Small Intracranial Aneurysm Growth and Rupture Risk

Authors:
Malhotra A, Wu X, Forman HP, et al.
Citation:
Growth and Rupture Risk of Small Unruptured Intracranial Aneurysms: A Systematic Review. Ann Intern Med 2017;Jun 6:[Epub ahead of print].

The following are key points to remember from this review about growth and rupture risk of small unruptured intracranial aneurysms (UIAs):

  1. UIAs are increasingly being discovered, frequently incidentally from widespread imaging use.
  2. Most UIAs are small (≤7 mm in diameter) and rarely cause symptoms.
  3. Recent guidelines from the American Heart Association and American Stroke Association do not provide management recommendations for small (3-5 mm) and very small (<3 mm) aneurysms.
  4. Ten published studies highlighted both growth and rupture rates for small UIAs. These studies were observational in design. An additional 16 studies reporting either growth or rupture rate were also included in the analysis.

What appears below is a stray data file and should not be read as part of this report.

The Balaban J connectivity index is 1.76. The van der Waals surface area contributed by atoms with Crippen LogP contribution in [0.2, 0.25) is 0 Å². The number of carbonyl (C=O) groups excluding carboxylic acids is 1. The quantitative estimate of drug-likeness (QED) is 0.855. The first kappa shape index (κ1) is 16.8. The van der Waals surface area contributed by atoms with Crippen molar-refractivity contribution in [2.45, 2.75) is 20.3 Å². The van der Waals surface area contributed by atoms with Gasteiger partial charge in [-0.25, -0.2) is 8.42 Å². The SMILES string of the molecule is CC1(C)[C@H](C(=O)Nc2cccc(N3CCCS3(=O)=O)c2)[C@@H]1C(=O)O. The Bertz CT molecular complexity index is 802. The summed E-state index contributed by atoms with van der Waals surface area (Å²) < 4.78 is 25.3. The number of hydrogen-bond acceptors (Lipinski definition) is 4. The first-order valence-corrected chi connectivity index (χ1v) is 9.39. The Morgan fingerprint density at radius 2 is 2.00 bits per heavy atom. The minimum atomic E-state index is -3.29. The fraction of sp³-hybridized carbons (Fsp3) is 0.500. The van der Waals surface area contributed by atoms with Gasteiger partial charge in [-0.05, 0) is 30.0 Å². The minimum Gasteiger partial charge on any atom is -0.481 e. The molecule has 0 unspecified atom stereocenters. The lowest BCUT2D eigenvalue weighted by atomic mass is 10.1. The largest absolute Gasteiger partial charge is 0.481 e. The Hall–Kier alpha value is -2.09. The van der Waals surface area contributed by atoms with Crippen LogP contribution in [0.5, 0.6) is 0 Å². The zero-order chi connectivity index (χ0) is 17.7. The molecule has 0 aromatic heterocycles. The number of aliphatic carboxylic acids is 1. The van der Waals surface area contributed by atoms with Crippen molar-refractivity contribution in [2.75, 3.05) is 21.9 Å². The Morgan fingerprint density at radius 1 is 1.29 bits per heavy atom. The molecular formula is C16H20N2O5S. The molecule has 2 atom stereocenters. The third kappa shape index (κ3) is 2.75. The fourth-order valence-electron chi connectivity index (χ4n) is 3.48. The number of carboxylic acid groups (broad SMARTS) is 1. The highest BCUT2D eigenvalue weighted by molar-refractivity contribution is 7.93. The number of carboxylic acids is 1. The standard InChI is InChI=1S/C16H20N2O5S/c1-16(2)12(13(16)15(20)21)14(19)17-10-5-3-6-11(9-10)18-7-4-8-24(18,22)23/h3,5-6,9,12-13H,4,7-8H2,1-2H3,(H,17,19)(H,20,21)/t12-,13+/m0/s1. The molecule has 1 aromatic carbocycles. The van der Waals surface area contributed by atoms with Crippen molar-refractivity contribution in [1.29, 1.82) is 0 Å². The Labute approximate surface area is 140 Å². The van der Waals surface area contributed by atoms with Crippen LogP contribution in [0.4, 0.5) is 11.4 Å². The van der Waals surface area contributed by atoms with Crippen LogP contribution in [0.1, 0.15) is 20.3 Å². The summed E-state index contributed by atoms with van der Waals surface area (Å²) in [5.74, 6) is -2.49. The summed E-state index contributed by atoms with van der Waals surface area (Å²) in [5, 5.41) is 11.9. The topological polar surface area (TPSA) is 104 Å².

5. Growth rate and rupture rate for very small and small UIAs is relatively low, but the quality of evidence is also limited due to inconsistent imaging, follow-up, and a lack of consecutive patients.
  6. Most of the studies reported annual growth rate estimates for <3% for very small (<3 mm), and small (<5 mm and <7 mm) UIAs.
  7. Most of the studies reported annual rupture rates of 0% for very small (<3 mm), <0.5% for <5 mm, and <1% for <7 mm UIAs.
  8. While these rates of growth and rupture are reassuring, it is important to note that many UIAs of this size are treated, and therefore, the growth and rupture risk is not able to be determined.
  9. All patients with UIAs should be evaluated by an expert who can weigh the risk and benefits of treatment versus watchful waiting.

Clinical Topics: Cardiac Surgery, Invasive Cardiovascular Angiography and Intervention, Noninvasive Imaging, Prevention, Vascular Medicine, Cardiac Surgery and Arrhythmias, Interventions and Imaging, Interventions and Vascular Medicine

Keywords: Aneurysm, Aneurysm, Ruptured, Intracranial Aneurysm, Cardiac Imaging Techniques, Cardiac Surgical Procedures, Primary Prevention, Risk, Stroke, Vascular Diseases, Watchful Waiting


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